Bankruptcy is where a court determines that a person or business is legally unable to pay for a debt or debts, and thus the debts are discharged, or written off completely.

Some companies offer services in Debt Consolidation where they negotiate with your creditors to lower interest rates, payments, and/or balances of your debts and combine them into one payment.   This method of consolidation is done without having to be approved for a loan, but rarely offer any type of guarantee as to how much they can lower the balances or interest rates.

 

4.   How does Bankruptcy affect my credit score?

 

A Chapter 7 Bankruptcy remains on an individual’s credit report for 10 full years (from the date the bankruptcy is filed).   The bankruptcy can make credit harder to come by and cause loan or credit card terms less favorable, however, high debt to income ratio listed on the credit report and/or debts that have been sent to collections or “charged off” can have the same effect.   Some people have even experienced their credit score to be unaffected or helped by declaring bankruptcy since their debt is fully or heavily relieved.

 

5.  Can I keep my vehicle if I file for Bankruptcy?

 

With few exceptions, most people who qualify for Bankruptcy are able to keep their vehicles, provided they keep up with the payments of the original contract of the loan.  Bankruptcy filers do have the option of surrendering their vehicles, eliminating their obligation to pay for it.

The exception(s) to this is when filers have non-exempt equity in the car(s).  If the vehicle(s) are worth a lot of money, and there is little or no money owed on the vehicle(s), the Bankruptcy trustee could take their value into account.  Speak to an attorney about your situation, and they should be able to provide you with a good idea of whether or not you will be likely to keep your car. 

 

6.     Can I keep my home, condo, or co-op if I file for Bankruptcy?

Again, as with the car issue, with few exceptions,if the equity in the home is exempt, and you keep the payments up according to the terms of the original mortgage(s), you should be able to keep the house.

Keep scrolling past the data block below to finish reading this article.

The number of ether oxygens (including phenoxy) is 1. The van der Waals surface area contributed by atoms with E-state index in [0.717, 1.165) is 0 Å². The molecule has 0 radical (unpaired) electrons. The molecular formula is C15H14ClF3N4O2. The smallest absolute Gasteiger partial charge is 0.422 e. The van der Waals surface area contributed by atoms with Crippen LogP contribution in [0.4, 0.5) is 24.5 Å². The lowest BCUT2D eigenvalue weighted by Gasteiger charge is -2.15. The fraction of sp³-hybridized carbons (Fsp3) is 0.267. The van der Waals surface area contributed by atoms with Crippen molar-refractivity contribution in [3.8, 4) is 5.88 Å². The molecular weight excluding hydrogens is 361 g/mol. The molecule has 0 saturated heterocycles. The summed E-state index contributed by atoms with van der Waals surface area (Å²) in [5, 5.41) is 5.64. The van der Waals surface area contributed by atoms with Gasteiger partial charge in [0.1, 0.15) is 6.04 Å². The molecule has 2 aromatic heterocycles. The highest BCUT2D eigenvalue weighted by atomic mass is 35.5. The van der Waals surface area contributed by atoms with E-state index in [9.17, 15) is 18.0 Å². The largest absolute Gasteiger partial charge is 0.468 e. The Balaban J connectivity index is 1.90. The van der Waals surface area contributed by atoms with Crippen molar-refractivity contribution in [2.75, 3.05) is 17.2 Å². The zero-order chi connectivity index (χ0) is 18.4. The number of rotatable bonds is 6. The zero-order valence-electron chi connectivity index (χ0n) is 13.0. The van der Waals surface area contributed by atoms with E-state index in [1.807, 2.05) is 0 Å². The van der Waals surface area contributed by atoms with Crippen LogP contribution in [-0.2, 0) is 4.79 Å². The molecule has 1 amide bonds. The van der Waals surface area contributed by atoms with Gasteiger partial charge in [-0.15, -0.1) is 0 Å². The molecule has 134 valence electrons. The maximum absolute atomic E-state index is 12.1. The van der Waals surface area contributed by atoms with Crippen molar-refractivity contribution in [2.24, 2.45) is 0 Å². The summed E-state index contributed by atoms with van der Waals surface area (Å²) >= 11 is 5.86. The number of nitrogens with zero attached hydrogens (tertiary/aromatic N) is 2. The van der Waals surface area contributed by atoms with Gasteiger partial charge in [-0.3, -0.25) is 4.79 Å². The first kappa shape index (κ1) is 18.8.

If you do have substantial equity in the home, but are unable to obtain a debt consolidation loan, you should discuss with your attorney about filing for Chapter 13, instead of Chapter 7.

7.     I’ve already declared bankruptcy;  Can I file again?   How many times can I declare Bankruptcy?

Short answer – Yes.   The U.S. Bankruptcy Code does not specify a maximum number of times one can file bankruptcy, but Courts will scrutinize multiple filings and will deny a person the ability to re-file a case if the Court believes the person's multiple filings constitute an abuse of the Bankruptcy Code. One example is, if a person files multiple cases because they have a medical condition and can't get insurance and medical bills keep piling up, the Court has the option to allow multiple filings. On the other hand, if one keeps voluntarily charging up credit card, getting loans or other unsecured debt and tries to come back to Court to discharge them, the Court has the option to deny the filing.  Speak to an attorney and they can usually give you a good idea as to whether the Bankruptcy trustee would be likely to allow another filing.

8.       Will I lose my tax refund if I file for Bankruptcy?

Keeping tax refunds depends on a substantially large number of factors, including:  when you filed, if you filed with a spouse, how much the tax refund is, whether you’ve taken exemptions such house, cash or car exemptions, and many more.   In many instances, Bankruptcy filers can keep all or a portion of their tax refund.  Discuss this with your attorney and they can give you a general idea of what you would be entitled to.

 

9.    How long will my Bankruptcy case take to complete?

Chaptery 7 Bankruptcies take approximately 3-6 months depending on the complexity of the case and the backlog of cases in the Bankruptcy court, from the date of filing.  Prior to filing there is case preparation time, which will depend heavily on how fast the attorney can prepare the necessary documents, and how soon the debtor can get the necessary paperwork requested by the attorney to him or her.